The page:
Writer, Reader, Former Bookseller (RIP Borders)
An excellent and beautiful account of an amazing time. Willis shows through anecdotal encounters who the real heroes of WWII were-- the everyday folk on the home front. Only problem is that about the time I was thinking "sure would be good to wrap this thing up now..." it ended with a "to be continued..." half way through the plot! It is only half a novel, and was a bit too over written already! An interesting and compelling idea though. I like the "blackout" and "all clear" duo in concept. But the execution was off a little in Black out, and then goes so terribly awry in All Clear (the sequel) that it seems not worth having gotten engaged with the story to begin with. Blackout is good enough on its own to read. The rich history that is infused into it in the magical way that Willis has is alone worth the investment. But, if you are the type that needs resolution, you are better off skipping it all together. The story is weak, the characters weaker, and in the end it just keeps on going and going and going.... in circles.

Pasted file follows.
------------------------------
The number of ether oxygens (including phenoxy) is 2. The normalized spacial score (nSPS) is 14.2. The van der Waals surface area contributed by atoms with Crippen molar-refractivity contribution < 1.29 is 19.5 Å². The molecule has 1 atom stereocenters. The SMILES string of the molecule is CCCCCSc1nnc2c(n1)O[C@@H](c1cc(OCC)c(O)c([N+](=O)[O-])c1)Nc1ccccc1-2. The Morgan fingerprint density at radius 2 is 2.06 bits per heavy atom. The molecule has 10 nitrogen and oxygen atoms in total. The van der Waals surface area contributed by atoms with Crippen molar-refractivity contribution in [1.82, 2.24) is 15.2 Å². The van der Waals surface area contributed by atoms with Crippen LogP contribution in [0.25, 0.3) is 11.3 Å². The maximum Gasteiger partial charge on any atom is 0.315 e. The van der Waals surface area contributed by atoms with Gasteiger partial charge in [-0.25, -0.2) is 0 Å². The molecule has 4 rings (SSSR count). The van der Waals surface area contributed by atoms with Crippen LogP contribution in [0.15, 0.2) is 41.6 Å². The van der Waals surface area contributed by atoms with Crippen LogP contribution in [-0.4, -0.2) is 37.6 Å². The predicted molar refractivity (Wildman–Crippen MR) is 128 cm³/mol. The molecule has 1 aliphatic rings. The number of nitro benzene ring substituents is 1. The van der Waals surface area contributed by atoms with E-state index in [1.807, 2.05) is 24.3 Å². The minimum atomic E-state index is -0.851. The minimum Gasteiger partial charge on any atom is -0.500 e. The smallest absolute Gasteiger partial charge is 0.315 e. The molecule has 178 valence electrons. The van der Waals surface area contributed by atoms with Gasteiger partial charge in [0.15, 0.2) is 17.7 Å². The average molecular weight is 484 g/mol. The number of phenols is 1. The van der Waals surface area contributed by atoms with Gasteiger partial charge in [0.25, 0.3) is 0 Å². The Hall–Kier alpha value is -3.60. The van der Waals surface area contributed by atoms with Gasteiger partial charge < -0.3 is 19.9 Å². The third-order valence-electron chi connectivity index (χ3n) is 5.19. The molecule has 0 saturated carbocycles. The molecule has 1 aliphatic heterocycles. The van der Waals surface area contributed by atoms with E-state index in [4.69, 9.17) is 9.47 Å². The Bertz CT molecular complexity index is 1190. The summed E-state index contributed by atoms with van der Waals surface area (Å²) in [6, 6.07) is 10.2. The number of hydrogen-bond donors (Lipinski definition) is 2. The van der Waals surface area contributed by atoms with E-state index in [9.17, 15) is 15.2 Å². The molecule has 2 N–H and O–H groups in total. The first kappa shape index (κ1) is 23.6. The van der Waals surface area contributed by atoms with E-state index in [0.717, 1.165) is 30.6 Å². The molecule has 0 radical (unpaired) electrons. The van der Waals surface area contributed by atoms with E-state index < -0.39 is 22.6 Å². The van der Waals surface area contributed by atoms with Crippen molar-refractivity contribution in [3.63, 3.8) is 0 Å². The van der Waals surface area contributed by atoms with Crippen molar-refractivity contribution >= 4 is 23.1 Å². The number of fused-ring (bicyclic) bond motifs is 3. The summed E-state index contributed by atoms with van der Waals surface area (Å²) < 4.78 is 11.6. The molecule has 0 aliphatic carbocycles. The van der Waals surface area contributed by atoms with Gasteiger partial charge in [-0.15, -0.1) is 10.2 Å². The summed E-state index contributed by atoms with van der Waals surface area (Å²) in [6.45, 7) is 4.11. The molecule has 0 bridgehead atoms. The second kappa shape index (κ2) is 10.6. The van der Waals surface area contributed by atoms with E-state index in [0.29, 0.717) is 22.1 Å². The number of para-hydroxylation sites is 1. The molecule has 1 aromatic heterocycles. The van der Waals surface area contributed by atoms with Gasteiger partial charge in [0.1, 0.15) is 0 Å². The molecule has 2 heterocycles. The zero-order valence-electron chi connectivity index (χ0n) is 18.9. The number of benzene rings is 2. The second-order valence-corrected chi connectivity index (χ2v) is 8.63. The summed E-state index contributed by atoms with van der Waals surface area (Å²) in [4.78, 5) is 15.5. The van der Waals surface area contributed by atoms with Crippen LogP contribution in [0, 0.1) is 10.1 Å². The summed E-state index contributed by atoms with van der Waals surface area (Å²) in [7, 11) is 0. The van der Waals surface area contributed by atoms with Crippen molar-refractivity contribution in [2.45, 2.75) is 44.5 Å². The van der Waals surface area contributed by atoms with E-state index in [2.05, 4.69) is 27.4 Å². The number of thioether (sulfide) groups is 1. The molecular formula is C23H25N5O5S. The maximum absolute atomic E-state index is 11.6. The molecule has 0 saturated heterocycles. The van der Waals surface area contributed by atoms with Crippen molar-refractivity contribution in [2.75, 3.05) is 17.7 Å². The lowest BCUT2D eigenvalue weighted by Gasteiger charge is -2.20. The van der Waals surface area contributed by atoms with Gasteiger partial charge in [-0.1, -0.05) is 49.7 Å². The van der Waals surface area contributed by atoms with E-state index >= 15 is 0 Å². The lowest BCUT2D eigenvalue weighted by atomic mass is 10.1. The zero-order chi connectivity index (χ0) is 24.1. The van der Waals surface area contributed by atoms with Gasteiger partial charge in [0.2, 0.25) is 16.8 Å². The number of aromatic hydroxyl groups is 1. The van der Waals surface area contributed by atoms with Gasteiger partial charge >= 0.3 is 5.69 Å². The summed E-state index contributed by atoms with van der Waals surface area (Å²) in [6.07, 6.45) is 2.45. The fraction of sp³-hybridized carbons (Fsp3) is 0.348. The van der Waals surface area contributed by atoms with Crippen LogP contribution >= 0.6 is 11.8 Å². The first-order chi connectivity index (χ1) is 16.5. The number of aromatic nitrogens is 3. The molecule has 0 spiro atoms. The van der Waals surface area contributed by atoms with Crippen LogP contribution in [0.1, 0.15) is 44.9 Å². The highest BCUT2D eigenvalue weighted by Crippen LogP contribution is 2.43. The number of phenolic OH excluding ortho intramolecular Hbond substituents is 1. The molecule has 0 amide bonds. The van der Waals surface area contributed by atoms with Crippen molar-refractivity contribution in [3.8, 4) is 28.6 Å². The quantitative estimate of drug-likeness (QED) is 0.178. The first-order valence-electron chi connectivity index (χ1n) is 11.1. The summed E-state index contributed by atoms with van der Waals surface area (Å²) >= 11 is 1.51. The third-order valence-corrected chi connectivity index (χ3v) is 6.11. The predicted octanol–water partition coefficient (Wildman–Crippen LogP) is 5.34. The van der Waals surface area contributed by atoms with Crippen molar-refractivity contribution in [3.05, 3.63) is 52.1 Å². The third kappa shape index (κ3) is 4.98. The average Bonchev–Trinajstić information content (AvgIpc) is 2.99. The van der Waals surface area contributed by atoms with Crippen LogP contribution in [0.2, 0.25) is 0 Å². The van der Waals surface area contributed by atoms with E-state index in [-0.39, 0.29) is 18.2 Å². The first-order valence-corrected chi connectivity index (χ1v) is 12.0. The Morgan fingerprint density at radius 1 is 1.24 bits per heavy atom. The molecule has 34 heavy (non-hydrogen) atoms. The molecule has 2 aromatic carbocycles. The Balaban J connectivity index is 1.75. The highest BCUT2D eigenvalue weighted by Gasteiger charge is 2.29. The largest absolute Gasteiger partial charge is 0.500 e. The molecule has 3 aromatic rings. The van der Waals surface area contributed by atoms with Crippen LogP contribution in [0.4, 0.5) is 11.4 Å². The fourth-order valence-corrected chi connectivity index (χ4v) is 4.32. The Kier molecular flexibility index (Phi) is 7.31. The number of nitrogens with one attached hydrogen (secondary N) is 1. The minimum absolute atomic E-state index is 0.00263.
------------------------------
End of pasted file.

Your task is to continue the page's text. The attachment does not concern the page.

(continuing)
I loved Domesday Book, and was thrilled to find out this book was a sequel, but I gave up listening after a short period, unable to cope with the reader's overly dramatic style. The characters, when "acted," in this audiobook, became caricatures that were completely unrecognizable as people, let alone, the characters I knew and loved from the first book.
The book itself may yet prove itself enjoyable, but I would advise folks to stay clear of this audiobook version.
Connie WIllis' Blackout has some brilliant moments, with signature Willis humor. Willis' characters are likeable and I connected with them and became interested in what happened to them. The basic plot, three time-traveling historians trapped in England during the Blitz, is not a new idea for Willis, but she makes the ideas new (even considering her shorter story written on the same premise). Katherine Kellgren's reading of Willis' book is brilliant and I thoroughly enjoyed her performance. I found some of the plot incessantly plodding and probably would have skimmed through reading some sections, had this not been an audio book. I was disappointed to have the book end without any resolution, forcing anyone who remotely cares for the characters to read the next book. This is a cheap trick and mars my overall impression of Willis' book. Nevertheless, Willis is a solid writer and worth reading.
can't imagine listening to katherine kellgren for 15 hours! gave up after 15 minutes. i'll have to buy the book.